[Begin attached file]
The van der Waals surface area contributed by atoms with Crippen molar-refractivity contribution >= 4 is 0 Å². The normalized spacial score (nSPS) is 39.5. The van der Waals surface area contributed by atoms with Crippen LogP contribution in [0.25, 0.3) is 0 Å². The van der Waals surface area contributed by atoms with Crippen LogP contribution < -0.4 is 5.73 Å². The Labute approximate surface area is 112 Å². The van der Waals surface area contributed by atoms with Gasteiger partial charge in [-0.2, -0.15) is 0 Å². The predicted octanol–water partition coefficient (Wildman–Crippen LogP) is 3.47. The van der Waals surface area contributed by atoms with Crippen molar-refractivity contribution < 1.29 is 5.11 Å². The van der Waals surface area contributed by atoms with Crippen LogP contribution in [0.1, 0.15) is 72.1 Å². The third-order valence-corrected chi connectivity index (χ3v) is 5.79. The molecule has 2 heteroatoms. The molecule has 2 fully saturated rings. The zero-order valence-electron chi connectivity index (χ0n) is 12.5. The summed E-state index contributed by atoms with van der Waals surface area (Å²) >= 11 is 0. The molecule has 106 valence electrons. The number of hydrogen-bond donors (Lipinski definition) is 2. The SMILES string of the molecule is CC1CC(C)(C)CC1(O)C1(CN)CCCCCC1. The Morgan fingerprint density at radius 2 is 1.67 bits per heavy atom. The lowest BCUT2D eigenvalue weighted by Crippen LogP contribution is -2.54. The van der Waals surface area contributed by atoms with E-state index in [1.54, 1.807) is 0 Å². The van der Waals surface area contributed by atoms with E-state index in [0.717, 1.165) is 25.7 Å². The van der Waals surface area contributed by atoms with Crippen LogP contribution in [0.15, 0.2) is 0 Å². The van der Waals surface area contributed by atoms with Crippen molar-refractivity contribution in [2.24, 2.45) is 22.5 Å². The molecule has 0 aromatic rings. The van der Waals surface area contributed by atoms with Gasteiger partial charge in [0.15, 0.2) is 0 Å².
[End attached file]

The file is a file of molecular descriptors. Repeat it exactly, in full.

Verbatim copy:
The van der Waals surface area contributed by atoms with Crippen molar-refractivity contribution >= 4 is 0 Å². The normalized spacial score (nSPS) is 39.5. The van der Waals surface area contributed by atoms with Crippen LogP contribution in [0.25, 0.3) is 0 Å². The van der Waals surface area contributed by atoms with Crippen LogP contribution < -0.4 is 5.73 Å². The Labute approximate surface area is 112 Å². The van der Waals surface area contributed by atoms with Gasteiger partial charge in [-0.2, -0.15) is 0 Å². The predicted octanol–water partition coefficient (Wildman–Crippen LogP) is 3.47. The van der Waals surface area contributed by atoms with Crippen molar-refractivity contribution < 1.29 is 5.11 Å². The van der Waals surface area contributed by atoms with Crippen LogP contribution in [0.1, 0.15) is 72.1 Å². The third-order valence-corrected chi connectivity index (χ3v) is 5.79. The molecule has 2 heteroatoms. The molecule has 2 fully saturated rings. The zero-order valence-electron chi connectivity index (χ0n) is 12.5. The summed E-state index contributed by atoms with van der Waals surface area (Å²) >= 11 is 0. The molecule has 106 valence electrons. The number of hydrogen-bond donors (Lipinski definition) is 2. The SMILES string of the molecule is CC1CC(C)(C)CC1(O)C1(CN)CCCCCC1. The Morgan fingerprint density at radius 2 is 1.67 bits per heavy atom. The lowest BCUT2D eigenvalue weighted by Crippen LogP contribution is -2.54. The van der Waals surface area contributed by atoms with E-state index in [1.54, 1.807) is 0 Å². The van der Waals surface area contributed by atoms with E-state index in [0.717, 1.165) is 25.7 Å². The van der Waals surface area contributed by atoms with Crippen LogP contribution in [0.15, 0.2) is 0 Å². The van der Waals surface area contributed by atoms with Crippen molar-refractivity contribution in [2.24, 2.45) is 22.5 Å². The molecule has 0 aromatic rings. The van der Waals surface area contributed by atoms with Gasteiger partial charge in [0.15, 0.2) is 0 Å².